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Responding to a recent paper in BMC Medicine, Professor Chris Fairburn offers his thoughts on new evidence that suggests 'high figures' of women experience an eating disorder in middle age.

On 17 January 2017 the paper 'Lifetime and 12-month prevalence of eating disorders amongst women in mid-life: a population-based study of diagnoses and risk factors' was published in BMC Medicine.

Professor Christopher Fairburn, Professor of Psychiatry at the University of Oxford and head of CREDO, The Centre for Research on Eating Disorders at Oxford, gave these observations:

The authors worked out that about 15% of middle-aged women have had an eating disorder at some point in their lives, 3.6% having had one in the past 12 months. If one focuses solely on those diagnoses one can be confident about, it still looks as though about 9% of all middle-aged women have had an eating disorder at some point in their life and that 1.9% of middle-aged women have met diagnostic criteria for one in the past 12 months. These are really high figures and are important – there really aren’t any other studies of this quality and size looking at this age span, which is why we haven’t seen this before.
- Prof Chris Fairburn

“This is a novel study with good methods and a large sample population. The researchers have done a good job, however, it is particularly difficult to use interviews to retrospectively diagnose people. Essentially you’re asking people about how they felt or behaved 10, 20 or 30 years ago and then using a series of criteria to determine whether they would have had a certain diagnosis at that time. Retrospective diagnoses can be accurate if the feature being assessed is unambiguous such as being extremely underweight or repeatedly making oneself vomit, but they are prone to overdiagnose conditions.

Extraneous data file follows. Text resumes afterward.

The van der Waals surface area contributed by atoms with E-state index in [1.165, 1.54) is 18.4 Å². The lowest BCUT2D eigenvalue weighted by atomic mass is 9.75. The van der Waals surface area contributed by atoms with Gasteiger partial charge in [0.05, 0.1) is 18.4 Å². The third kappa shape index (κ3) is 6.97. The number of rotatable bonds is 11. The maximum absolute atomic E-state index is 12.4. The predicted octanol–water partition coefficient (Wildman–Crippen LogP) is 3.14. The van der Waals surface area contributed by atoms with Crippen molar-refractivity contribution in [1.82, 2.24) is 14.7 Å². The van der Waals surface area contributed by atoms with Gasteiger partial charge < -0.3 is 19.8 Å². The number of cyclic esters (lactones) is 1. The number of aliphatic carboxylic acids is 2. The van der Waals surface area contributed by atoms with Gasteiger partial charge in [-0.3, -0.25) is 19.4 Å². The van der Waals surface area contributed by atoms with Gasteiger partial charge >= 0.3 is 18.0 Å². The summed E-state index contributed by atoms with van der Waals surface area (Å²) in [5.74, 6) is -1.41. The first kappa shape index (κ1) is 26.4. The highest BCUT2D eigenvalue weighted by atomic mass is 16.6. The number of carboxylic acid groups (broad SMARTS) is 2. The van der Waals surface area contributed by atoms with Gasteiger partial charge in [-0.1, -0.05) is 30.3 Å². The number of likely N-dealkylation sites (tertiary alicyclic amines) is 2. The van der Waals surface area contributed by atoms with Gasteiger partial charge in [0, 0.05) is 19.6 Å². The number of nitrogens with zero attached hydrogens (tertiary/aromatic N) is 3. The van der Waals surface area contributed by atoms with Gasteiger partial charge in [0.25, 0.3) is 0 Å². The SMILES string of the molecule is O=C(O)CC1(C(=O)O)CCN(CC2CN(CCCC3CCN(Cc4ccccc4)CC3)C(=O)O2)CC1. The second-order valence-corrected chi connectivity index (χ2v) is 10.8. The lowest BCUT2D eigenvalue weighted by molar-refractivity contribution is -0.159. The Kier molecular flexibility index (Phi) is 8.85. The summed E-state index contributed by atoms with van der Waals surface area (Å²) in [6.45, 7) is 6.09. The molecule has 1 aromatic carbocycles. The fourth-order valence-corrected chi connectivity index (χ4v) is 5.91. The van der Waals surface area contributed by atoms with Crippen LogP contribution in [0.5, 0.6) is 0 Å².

“We also see from this study that very few of these women have had treatment. We knew this for teenagers but this is the first data we’ve seen across this wide age group. These women should know that a large proportion of them can be helped and that they are not alone or unusual in having an eating problem in middle age. They shouldn’t feel weird. 40-50% of women with anorexia can be cured completely - and the cure rate is as high as 60-70% in women with bulimia nervosa or binge eating disorder. So there really should be more publicity about this. GPs should be on the lookout and women should be told about this so that they can choose to seek help and know that there are treatments that can help them.”

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